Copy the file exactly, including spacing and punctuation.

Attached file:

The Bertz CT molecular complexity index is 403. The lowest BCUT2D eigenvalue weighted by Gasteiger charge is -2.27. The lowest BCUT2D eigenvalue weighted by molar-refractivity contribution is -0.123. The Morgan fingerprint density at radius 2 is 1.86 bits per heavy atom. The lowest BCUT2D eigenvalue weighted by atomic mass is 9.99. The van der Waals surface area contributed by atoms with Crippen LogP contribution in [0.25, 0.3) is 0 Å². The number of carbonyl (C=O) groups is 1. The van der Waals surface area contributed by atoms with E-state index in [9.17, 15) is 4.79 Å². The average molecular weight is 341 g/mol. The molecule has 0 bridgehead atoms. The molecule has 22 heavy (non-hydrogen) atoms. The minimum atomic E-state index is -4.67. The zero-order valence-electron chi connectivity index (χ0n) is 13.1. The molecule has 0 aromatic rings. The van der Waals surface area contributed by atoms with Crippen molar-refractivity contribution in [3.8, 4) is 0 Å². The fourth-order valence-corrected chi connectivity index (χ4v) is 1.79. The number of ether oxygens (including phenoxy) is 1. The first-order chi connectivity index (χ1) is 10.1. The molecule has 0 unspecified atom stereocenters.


The Bertz CT molecular complexity index is 403. The lowest BCUT2D eigenvalue weighted by Gasteiger charge is -2.27. The lowest BCUT2D eigenvalue weighted by molar-refractivity contribution is -0.123. The Morgan fingerprint density at radius 2 is 1.86 bits per heavy atom. The lowest BCUT2D eigenvalue weighted by atomic mass is 9.99. The van der Waals surface area contributed by atoms with Crippen LogP contribution in [0.25, 0.3) is 0 Å². The number of carbonyl (C=O) groups is 1. The van der Waals surface area contributed by atoms with E-state index in [9.17, 15) is 4.79 Å². The average molecular weight is 341 g/mol. The molecule has 0 bridgehead atoms. The molecule has 22 heavy (non-hydrogen) atoms. The minimum atomic E-state index is -4.67. The zero-order valence-electron chi connectivity index (χ0n) is 13.1. The molecule has 0 aromatic rings. The van der Waals surface area contributed by atoms with Crippen molar-refractivity contribution in [3.8, 4) is 0 Å². The fourth-order valence-corrected chi connectivity index (χ4v) is 1.79. The number of ether oxygens (including phenoxy) is 1. The first-order chi connectivity index (χ1) is 10.1. The molecule has 0 unspecified atom stereocenters.